The University, as a space of deliberation, is the home of scientific endeavour. But scientific activity requires deliberation, dispute, and clashes in different paradigmatic views about the world: it does not just mean the parroting equations of mathematics and physics, or the number crunching and computer visualisation of the biotech lab. What nonsense the STEM agenda seeks to impose! Science also means the activity of artists: they too render new meaning in physical artefacts and psychological process. Most importantly, science also means the university itself: its activities, organisation, management and the market forces to which it is subject. Scientific activity means critical discourse about the laboratory: each activity contributes to the deliberative scientific endeavour. But each concern, each narrative among the many, has the power to exclude the others, because each discourse, each activity makes a declaration of scarcity of its territory. Narratives which carry risks of ecological imbalance include:
  • The narrative of the University as an Instrument for granting social status
  • The narrative of the University as specialist in a domain
  • The narrative of the University as a business
  • The narrative of the University as a Training provider
  • The narrative of the University as Innovation Factory
  • The narrative of the University as an Employment Service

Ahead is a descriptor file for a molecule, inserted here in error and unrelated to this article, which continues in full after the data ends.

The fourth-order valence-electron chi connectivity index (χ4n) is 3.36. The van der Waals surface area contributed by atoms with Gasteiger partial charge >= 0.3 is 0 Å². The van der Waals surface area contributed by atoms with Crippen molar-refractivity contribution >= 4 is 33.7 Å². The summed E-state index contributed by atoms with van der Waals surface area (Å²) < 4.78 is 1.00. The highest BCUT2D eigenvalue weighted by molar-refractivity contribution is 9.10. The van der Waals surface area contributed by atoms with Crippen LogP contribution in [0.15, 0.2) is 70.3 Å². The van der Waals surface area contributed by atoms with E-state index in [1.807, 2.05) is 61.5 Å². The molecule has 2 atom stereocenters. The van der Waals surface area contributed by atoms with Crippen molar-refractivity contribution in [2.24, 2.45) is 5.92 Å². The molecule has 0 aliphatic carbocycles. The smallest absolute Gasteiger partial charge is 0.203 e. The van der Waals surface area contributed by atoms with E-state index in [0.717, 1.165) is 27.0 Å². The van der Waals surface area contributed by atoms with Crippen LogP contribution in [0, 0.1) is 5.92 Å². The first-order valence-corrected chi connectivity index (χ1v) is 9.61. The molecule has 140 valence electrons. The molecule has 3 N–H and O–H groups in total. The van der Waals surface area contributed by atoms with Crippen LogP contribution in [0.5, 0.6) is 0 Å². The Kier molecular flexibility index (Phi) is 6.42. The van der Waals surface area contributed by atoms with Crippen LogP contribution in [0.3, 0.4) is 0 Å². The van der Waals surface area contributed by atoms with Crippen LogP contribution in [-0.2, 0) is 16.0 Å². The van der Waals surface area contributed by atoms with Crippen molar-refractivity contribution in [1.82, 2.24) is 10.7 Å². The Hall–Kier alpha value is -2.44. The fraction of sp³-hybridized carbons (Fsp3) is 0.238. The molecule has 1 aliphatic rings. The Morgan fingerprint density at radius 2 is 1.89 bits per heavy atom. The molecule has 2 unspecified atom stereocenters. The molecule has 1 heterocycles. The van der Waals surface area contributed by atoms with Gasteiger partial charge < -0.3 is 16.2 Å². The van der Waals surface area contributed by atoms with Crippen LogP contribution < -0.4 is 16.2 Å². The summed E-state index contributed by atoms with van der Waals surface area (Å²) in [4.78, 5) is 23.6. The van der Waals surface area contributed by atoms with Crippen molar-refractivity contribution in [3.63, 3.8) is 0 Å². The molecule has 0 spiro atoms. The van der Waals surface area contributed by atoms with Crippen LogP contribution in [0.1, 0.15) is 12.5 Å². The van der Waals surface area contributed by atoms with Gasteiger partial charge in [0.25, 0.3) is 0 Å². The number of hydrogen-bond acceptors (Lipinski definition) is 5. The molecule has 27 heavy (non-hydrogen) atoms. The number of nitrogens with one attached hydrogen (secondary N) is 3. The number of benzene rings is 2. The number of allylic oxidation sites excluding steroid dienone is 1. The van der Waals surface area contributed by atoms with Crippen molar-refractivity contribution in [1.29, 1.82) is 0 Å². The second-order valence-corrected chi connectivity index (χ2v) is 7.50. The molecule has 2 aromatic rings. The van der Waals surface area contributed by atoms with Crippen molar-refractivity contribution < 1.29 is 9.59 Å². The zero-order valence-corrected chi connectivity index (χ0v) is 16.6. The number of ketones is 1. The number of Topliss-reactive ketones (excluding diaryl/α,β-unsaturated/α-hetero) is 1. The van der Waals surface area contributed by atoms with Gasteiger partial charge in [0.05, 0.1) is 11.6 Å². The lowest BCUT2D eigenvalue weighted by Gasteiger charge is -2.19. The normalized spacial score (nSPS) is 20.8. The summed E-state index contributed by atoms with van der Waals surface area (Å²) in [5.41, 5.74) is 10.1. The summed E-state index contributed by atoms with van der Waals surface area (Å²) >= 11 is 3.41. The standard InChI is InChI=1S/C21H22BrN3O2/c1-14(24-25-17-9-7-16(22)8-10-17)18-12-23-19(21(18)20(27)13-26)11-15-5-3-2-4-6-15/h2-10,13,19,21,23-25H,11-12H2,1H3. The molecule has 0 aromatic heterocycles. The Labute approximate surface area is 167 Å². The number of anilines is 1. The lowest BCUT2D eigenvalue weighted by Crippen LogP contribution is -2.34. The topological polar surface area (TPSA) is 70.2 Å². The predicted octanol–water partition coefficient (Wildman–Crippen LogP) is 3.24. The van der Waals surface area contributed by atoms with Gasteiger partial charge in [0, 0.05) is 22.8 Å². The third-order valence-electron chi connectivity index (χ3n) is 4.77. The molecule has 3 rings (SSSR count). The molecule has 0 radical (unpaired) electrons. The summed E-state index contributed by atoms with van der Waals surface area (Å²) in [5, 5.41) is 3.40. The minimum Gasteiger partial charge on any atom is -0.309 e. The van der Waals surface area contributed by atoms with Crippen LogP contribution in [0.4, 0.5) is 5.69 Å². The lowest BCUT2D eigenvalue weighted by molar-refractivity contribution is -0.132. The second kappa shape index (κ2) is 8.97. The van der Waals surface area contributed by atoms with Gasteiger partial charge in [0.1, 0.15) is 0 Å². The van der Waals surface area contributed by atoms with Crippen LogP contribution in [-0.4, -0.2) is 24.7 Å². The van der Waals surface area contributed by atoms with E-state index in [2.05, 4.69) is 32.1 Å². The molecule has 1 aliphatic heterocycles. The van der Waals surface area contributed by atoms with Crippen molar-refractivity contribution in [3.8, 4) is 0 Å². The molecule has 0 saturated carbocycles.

• The narrative of the University as Monastery

Whilst providing a home for critical science, Universities risk driving a wedge between themselves and the society in which they serve by failing to ensure that they represent the plurality of intellectual inquiry. This is most telling in management. When a manager says “We are a business! We have to make money!”, the declaration of the scarcity of the viability of the institution is invoked in an unhealthy relationship with other competing narratives. The “university as a business” is a functionalist meta-narrative governing the other activities of the University. Its principal criterion for success is income, good student satisfaction and strong performance in international league tables for research and teaching. Soon, even the artists - who should have most to say in protest to the business ethic - are finding themselves having to work on making their students 'employable' (another scarcity declaration). The University as a Business conforms to and confirms the scarcity declarations produced by informational measures dictated by government. Typically, the institutions which do best are those which are most closely connected to government. Declarations of scarcity in this way become declarations of the uniqueness and value of those who attend these institutions. Aggressive pursuit of the University as Business rhetoric will produce an institutional monoculture fundamentally destroy the conditions within which knowledge grows.